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Martin Scorsese Directs

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Martin Scorsese started making movies when he was a kid. He suffered from asthma which meant he spent time a lot of isolated at home in bed. He couldn’t play like the other kids. Instead he watched them from his bedroom window running free, playing baseball and getting in fights. His bedroom window was his first viewfinder. He watched the world outside and imagined stories about the people he saw. His imagination was inspired by the movies at the local cinema—films starring Victor Mature, or those made by Powell and Pressburger.

Scorsese was raised a Catholic. He was an altar boy and his parents thought one day he might become a priest. In church Scorsese saw the power and drama contained in the religious statues and paintings—the pieta with its crucified Christ draped across his mother’s lap. The martyred saints showing their wounds and pointing to unknowable heavens. Imagery was a visceral source of communication. At home in bed he created his own movies, spending hours painstakingly drawing storyboards, frame by frame, for the imaginary films he would one day direct.

In his teens he gave up on being a priest and went to the film school at NYU. He made the short films What’s a Nice Girl Like You Doing in a Place Like This? (1963) and The Big Shave (1967). Scorsese’s greatest films are the ones informed with his own personal experience and knowledge of the world. Catholic guilt (Who’s That Knocking at My Door?); machismo posturing and violence (Mean Streets); violence, redemption and isolation (Taxi Driver, Raging Bull).

Much of this is well covered in Joel Sucher and Steven Fischler’ profile of Scorsese. Made for the PBS series, American Masters  in 1990, this documentary follows the director during the making of Goodfellas.  It contains superb interviews (most delightfully Scorsese’s parents), choice cuts from his films and contributions from actors (Harvey Keitel, Robert De Niro, Amy Robinson), producers and fellow directors—like Steven Spielberg who says the intense emotional turmoil of Scorsese’s work, “Sometimes you don’t know whether to scream or to laugh.”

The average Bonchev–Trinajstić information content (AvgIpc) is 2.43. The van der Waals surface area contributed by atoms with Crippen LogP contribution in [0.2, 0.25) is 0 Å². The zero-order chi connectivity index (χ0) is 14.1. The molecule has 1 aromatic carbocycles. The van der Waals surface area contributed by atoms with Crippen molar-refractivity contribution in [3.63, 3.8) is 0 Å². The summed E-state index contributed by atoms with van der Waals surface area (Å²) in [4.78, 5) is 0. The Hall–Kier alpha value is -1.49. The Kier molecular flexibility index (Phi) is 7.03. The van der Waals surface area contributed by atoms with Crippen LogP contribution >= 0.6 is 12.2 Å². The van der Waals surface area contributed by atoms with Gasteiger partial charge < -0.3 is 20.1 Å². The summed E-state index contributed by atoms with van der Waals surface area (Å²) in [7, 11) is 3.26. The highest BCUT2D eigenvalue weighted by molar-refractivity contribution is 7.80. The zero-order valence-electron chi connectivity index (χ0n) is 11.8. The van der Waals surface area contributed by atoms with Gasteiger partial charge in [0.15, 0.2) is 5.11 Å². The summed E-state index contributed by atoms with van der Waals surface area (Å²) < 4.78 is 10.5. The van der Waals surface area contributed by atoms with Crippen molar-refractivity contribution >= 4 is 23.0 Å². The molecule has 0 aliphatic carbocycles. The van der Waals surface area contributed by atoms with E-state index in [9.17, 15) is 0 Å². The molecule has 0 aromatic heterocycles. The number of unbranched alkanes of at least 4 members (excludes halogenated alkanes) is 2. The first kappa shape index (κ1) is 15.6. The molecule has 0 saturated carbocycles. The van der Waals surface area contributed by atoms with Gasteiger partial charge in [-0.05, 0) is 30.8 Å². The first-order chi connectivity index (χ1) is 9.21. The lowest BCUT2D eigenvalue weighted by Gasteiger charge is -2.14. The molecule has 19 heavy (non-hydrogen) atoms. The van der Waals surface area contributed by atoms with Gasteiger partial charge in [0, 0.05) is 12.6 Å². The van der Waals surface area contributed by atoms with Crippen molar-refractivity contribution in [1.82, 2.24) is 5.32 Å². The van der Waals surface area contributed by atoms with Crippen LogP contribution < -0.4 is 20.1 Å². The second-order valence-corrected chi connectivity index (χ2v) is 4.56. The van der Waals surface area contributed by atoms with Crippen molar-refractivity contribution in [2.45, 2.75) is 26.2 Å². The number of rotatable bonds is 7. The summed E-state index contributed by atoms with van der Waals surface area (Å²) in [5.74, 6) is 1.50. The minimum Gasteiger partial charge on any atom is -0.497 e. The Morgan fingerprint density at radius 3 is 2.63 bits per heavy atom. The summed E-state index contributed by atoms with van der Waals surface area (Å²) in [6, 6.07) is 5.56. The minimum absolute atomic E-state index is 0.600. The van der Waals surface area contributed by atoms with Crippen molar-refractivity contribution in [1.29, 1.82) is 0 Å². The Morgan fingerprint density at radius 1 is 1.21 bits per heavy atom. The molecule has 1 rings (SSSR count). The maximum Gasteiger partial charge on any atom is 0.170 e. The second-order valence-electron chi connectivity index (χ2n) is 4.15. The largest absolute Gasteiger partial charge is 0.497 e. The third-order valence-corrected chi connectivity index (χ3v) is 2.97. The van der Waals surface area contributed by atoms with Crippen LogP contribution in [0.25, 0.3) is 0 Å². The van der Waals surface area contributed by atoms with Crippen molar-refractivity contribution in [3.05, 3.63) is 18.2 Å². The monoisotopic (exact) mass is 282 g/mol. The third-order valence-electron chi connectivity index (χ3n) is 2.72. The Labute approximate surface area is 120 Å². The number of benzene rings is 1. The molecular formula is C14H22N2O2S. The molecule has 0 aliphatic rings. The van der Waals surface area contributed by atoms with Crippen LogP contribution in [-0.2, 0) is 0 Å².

Previously on Dangerous Minds
 
Behind the Scenes of Martin Scorsese’s ‘Mean Streets’

Behind the Scenes of ‘Taxi Driver’

Posted by Paul Gallagher | Leave a comment
You talkin’ to me? Or this Travis Bickle doll?
11.19.2012
06:28 pm

Topics:
Amusing
Movies

Tags:
Toys
dolls
Taxi Driver
Robert De Niro

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Or the “Cab Driver” doll, to be more precise, which is part of the Brother Production company’s “Crazy Killers Collection”.

The 12” doll comes with two heads, replica army jacket, sunglasses, four different kinds of gun and even a miniature recreation of Travis’ infamous arm brace/gun rig. It’s actually pretty neat!

And it can be yours, via Ebay, for only $350.

Posted by Niall O'Conghaile | Leave a comment
Walt Disney’s ‘Taxi Driver’
05.07.2012
08:05 pm

Topics:
Amusing

Tags:
Walt Disney
Taxi Driver

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Here’s a truly bizarre mash-up of Taxi Driver and some Walt Disney cartoons. It’s a tad too long for my tastes, but the execution is great. I also had a bit of a chuckle when Cybill Shepherd’s character walks out of the movie theater. 
 

 
Via Nerdcore

Posted by Tara McGinley | Leave a comment
Robert De Niro’s real taxicab driver’s license from 1975
01.12.2012
12:01 pm

Topics:
History
Movies

Tags:
Taxi Driver
Robert De Niro
Cabs

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Apparently, in order to get into character for the film Taxi Driver, Robert De Niro obtained his own hack license and would pick-up/drive customers around in New York City.
 
(via Retronaut)

 

Posted by Tara McGinley | Leave a comment
If Woody Allen had made ‘Taxi Driver’

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Woody Allen’s dialog from Hannah and Her Sisters almost fits perfectly into this scene from Taxi Driver, with Robert De Niro and Cybill Shepherd. It works so well that it even presages what we know happens in Martin Scorsese’s film

“A week ago I bought a rifle. If I had a tumor, I was gonna kill myself. The thing that might’ve stopped me: My parents would be devastated. I would’ve had to shoot them also.
And my aunt and uncle….It would have been a bloodbath…

...I need answers. Otherwise, I’m gonna do something drastic.”

Now if only the Three Stooges had made Goodfellas.
 

 
Previously on DM:

James Coco: Overt hostility disguised as comedy disguised as overt hostility


 
Bonus clip, Rick Moranis spoofs Dick Cavett and Woody Allen in ‘Taxi Driver’, after the jump..
 

Posted by Paul Gallagher | Leave a comment